The Biden administration and effects of time will erase some of the consequences of the Trump administration's methodical dismantling of the nation's environmental regulation. But climate change will be around longer than any of it.
Driving in the United States accounted for five percent of global carbon emissions before the pandemic, but U.S. cars and trucks account for 20 percent of the global emission reductions during the pandemic.
The short-term environmental effects of the pandemic economic downturn are clear in the amount of carbon emissions that have been removed from the economy. The long-term effects, however, are subject to a number of contingencies.
California, the largest state by population in the United States, is responsible for 33% fewer carbon emissions per capita than any other state, according to a new study published in the Proceedings of the National Academy of Sciences.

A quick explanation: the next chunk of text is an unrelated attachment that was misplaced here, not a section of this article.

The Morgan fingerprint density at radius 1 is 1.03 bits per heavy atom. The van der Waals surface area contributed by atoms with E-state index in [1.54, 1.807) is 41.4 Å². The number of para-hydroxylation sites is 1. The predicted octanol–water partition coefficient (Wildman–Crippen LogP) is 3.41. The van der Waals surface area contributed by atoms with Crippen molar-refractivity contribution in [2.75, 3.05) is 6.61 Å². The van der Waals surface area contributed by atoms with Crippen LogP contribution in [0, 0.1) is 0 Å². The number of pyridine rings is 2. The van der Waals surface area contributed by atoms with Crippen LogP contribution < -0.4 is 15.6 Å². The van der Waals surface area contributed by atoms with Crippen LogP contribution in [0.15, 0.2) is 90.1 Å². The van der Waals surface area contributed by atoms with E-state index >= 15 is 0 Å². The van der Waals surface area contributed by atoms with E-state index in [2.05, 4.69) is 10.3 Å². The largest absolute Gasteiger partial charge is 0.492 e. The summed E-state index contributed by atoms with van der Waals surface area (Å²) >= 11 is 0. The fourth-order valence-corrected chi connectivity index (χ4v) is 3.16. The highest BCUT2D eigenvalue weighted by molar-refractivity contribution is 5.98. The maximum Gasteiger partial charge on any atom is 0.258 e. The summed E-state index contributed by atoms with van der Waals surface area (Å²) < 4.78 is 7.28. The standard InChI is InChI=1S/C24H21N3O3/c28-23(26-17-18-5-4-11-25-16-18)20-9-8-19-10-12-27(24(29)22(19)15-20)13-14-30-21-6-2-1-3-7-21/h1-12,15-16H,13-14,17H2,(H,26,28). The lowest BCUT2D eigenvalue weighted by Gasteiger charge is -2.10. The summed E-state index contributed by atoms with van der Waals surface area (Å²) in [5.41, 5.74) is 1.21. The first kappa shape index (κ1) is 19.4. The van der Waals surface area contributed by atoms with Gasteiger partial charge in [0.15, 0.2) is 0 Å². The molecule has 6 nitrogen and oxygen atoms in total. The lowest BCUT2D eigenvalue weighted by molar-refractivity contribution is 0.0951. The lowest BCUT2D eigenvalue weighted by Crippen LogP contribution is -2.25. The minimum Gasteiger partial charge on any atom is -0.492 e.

The new "Solving the Climate Crisis" report could provide guidance and direction if federal leadership in Washington, D.C. finally decides to take aggressive steps to reduce carbon emissions and adapt to a changed climate.
Electric vehicles and internal combustion automobiles emit vastly different sums of carbon, and electric vehicles are quickly widening the gap between the two options as the electricity generation industry cleans up its act.